CATF Reports Feb. 23, 2017, 4:17pm


The worldwide transfer of weapons just reached the highest volume recorded since the close of the cold war in 1991. On Monday, February 20th, the Stockholm International Peace Research Institute (SIPRI) published its latest report with data on international transfers of major weapons, indicating Asia/Oceania and the Middle East as top importers of weapons from 2007-2016 and accounting for 72 percent of total global arms imports. On the other hand, movement of weapons to Europe, the Americas and Africa decreased through that same span of time. 74 percent of the total volume of arms exports was shared by the United States, Russia, China, France and Germany.

Strikingly, the number of weapons imported by the tiny Gulf state of Qatar skyrocketed by 245 percent in comparison to the previous 2007-2011 assessment, followed closely by Saudi Arabia’s 212 percent upsurge. Total Middle Eastern arms imports grew by 86 percent. Senior Researcher at SIPRI Arms and Military Expenditure Programme, Pieter Wezeman, asserted that “despite low oil prices, countries in the region continued to order more weapons in 2016, perceiving them as crucial tools for dealing with conflicts and regional tensions”.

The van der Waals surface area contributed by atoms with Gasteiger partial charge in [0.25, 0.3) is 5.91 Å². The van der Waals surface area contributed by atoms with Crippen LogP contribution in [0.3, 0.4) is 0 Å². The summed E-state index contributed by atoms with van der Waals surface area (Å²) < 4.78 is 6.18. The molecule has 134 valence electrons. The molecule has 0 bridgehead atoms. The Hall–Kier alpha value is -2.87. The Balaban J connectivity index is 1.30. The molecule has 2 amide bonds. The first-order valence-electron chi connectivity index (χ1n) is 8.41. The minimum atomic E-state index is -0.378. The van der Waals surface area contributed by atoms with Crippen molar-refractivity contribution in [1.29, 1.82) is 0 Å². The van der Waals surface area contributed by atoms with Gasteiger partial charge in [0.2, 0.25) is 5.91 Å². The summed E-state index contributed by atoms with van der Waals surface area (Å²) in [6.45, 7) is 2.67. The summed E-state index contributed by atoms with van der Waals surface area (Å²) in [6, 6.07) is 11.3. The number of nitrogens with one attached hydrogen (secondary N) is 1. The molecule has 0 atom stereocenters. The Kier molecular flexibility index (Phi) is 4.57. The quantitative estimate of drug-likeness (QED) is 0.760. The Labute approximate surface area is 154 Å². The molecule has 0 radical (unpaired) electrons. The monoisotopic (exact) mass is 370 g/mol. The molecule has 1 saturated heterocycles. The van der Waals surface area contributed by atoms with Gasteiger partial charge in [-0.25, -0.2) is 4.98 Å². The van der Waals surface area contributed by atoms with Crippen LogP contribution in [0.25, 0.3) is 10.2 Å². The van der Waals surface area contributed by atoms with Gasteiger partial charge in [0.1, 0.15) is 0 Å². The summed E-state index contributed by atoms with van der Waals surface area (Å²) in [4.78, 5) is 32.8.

While accounting for nearly 43 percent of global imports from 2012-2016, Asia’s growth paled in comparison to the Middle East, with only a 7.7 percent weapons import increase. India gained the spot as the largest weapons buyer, comprising 13 percent of global imports over rivals China and Pakistan and a 43 percent jump since 2007-2011.

From the Stockholm International Peace Research Institute:

“The volume of international transfers of major weapons has grown continuously since 2004 and increased by 8.4 per cent between 2007–11 and 2012–16, according to new data on arms transfers published today by the Stockholm International Peace Research Institute (SIPRI). Notably, transfers of major weapons in 2012–16 reached their highest volume for any five-year period since the end of the cold war.

The flow of arms increased to Asia and Oceania and the Middle East between 2007–11 and 2012–16, while there was a decrease in the flow to Europe, the Americas and Africa. The five biggest exporters—the United States, Russia, China, France and Germany—together accounted for 74 per cent of the total volume of arms exports.”

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